Tax compression is a minus for teaching math in Oregon
A study led by two University of Oregon undergraduate economics students has found that math scores go down by 5 percent in the first year of Oregon’s two-year budget cycle when tax-compression rules are triggered in local school districts. The problem is the unpredictability of funding that disrupts planning and teacher assignments.
“I was stunned,” said co-author Joe Stone, professor emeritus in the Department of Economics, who supervised the research of Matthew Davis and Andrea Vedder in an honors economics course. “Because there is so much going on, how could you pull out this one thing from something that can barely be explained — tax compression? It is about timing of knowing how much money you have to work with.”
Their paper in the winter 2016 issue of the Journal of Education Finance emerged from research based mostly on data collected from 2006 to 2012 by the Oregon Department of Education.
Tax compression is complicated. It is tied to voter-approved measures in the 1990s. Measure 5 put a cap of $5 per $1,000 on property taxes based on real market value for education. Measure 50 set a 3 percent annual limit on the growth rate of properties’ assessed values, which for many homes eventually created a gap between the taxable assessed value and true market value.
An example of a district facing tax compression, Stone said, is when voters approve a new tax levy for education. If local taxes are already at one of the caps, local schools do not receive full funding from the levy. In short, only tax revenue up to one-half of one percent of a property’s assessed value is collected and distributed to schools, no matter how high of a levy the voters approve or how much the property might be worth on the market.
“There are multiple limits that apply in different circumstances,” Stone said. “Basically, taxes are compressed when a local district is affected by one of those limits, revenues are curtailed and school districts receive less money than the public generally perceives.”
Davis and Vedder initially found a correlation between tax compression and math test scores. Districts with the most-compressed taxes had the lowest scores. Stone challenged his students to dig deeper and find out why, since the preliminary analysis had shown that compression, overall, didn’t affect district budgets over a whole cycle.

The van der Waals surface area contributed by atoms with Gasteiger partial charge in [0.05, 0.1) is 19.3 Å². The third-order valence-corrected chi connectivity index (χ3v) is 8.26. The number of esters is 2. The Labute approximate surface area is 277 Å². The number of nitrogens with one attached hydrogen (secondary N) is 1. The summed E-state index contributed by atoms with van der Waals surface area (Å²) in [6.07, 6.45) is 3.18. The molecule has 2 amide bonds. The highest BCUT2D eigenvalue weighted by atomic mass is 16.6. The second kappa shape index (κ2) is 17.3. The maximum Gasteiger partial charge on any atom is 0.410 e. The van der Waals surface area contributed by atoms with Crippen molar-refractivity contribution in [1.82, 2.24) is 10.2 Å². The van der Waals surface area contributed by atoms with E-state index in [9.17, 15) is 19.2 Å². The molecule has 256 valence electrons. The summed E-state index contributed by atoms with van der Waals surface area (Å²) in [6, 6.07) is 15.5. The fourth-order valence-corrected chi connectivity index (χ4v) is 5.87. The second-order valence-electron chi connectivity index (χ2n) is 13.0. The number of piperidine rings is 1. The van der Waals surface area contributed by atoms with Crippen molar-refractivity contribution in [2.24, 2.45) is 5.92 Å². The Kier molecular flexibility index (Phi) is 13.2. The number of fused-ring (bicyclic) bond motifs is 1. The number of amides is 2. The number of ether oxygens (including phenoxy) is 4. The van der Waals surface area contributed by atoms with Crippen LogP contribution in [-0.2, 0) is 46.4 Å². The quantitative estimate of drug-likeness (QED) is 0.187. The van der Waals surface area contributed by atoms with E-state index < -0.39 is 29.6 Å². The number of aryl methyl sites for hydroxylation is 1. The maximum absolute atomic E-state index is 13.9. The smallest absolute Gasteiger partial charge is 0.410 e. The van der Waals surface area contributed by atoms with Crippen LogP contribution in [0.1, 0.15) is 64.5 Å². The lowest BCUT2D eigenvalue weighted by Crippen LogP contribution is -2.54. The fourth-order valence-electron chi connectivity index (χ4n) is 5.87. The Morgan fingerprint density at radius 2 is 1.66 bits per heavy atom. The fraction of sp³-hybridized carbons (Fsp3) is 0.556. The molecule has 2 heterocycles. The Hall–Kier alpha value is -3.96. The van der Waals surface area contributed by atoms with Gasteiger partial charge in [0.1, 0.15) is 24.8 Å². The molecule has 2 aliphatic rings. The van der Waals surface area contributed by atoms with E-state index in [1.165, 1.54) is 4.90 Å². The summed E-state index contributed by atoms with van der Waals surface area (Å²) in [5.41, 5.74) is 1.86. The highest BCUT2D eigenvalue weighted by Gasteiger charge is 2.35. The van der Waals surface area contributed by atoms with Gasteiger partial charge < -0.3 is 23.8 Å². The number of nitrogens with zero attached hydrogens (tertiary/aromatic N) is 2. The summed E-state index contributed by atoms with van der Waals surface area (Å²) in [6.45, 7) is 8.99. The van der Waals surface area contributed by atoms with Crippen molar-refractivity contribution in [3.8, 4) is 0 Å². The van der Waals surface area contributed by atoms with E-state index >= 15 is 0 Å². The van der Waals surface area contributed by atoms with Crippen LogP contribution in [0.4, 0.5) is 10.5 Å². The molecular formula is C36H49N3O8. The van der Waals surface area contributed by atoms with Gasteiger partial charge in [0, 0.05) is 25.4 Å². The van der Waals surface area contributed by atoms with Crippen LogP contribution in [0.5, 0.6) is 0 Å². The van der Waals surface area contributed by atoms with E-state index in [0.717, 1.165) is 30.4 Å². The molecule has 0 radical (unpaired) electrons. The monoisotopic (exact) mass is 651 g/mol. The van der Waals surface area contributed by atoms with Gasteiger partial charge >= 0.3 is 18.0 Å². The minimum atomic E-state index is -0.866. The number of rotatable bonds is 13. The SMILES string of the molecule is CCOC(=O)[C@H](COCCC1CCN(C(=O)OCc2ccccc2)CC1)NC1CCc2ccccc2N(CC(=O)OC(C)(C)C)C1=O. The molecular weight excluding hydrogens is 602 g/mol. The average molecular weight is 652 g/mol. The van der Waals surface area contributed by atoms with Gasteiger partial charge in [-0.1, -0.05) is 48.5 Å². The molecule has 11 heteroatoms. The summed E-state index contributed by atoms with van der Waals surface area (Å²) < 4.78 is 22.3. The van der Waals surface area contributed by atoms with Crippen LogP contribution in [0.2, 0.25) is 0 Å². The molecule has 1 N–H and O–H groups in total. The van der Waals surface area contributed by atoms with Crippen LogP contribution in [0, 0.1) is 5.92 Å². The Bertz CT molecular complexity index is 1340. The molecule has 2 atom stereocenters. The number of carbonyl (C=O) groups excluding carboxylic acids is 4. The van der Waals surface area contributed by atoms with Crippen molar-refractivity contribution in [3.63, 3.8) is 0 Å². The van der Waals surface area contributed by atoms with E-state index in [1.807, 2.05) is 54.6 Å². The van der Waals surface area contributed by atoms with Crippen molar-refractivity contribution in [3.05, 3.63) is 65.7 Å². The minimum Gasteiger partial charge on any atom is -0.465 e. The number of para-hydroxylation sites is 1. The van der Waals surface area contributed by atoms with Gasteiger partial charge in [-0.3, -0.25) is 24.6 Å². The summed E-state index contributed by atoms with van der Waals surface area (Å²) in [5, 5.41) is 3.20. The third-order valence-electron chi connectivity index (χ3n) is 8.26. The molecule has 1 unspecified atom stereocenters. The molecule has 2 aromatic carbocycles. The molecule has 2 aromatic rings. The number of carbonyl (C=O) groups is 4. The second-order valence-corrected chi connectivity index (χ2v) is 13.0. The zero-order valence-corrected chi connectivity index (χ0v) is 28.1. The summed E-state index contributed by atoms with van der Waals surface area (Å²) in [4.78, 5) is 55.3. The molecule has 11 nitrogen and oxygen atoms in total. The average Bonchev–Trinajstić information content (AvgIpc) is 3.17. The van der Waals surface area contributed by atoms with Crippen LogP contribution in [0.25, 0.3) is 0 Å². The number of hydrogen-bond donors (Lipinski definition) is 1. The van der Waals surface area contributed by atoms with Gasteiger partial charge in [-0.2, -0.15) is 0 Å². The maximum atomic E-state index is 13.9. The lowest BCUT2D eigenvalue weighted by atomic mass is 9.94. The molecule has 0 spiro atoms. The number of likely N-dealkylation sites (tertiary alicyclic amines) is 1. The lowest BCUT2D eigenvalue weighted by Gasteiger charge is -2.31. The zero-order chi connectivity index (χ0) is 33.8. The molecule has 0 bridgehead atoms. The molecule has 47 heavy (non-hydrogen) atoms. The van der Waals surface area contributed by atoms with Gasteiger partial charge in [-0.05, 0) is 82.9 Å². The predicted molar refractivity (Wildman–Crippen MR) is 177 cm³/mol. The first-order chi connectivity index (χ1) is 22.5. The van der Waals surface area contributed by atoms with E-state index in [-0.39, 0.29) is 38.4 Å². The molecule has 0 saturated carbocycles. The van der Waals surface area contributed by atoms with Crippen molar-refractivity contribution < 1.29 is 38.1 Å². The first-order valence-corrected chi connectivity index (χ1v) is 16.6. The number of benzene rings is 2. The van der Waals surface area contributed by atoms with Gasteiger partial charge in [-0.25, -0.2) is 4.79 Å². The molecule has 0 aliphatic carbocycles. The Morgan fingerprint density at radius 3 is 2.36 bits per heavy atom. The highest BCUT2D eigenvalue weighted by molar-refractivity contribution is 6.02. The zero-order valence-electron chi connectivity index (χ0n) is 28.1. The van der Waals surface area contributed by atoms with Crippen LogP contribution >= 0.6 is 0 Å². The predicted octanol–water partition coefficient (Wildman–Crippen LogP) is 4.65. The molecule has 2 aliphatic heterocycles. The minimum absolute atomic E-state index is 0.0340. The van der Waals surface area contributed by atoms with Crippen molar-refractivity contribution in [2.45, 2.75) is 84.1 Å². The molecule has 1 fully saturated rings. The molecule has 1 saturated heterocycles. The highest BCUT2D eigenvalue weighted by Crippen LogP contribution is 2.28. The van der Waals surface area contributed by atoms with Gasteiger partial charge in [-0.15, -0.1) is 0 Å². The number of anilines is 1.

Davis and Vedder found the cause: School districts dealing with tax compression in the first year of a budget cycle don’t know how much funding they will receive from the state until the school year is well underway.
State budgets are approved usually in early summer. Districts dealing with compression receive updates from July to well into October, but they don’t know their funding totals until calculations are completed.
“This is not much help in planning your school year,” Stone said, because allocations of district resources are made before school begins. His students found examples of district decision-making tied to these notifications.
In one urban school district, uncertainty prompted the reassignment of hundreds of teachers to outside of their subject areas to meet other needs under an expected budget. When their allocation arrived, administrators learned they had a better budget than projected.
“In essence,” Stone said, “the students found that school districts that are confident are better able to move forward with their planning, but those that are not confident must make decisions based on what information they have been given. It’s the first year when this is important. By the second year, budgets are better settled.”
Davis and Vedder have graduated. Davis is director of civic engagement for the League of Conservation Voters in Washington, D.C., and Vedder is a contracts assistant for Writers House, a New York City-based literary agency.
—By Jim Barlow, University Communications
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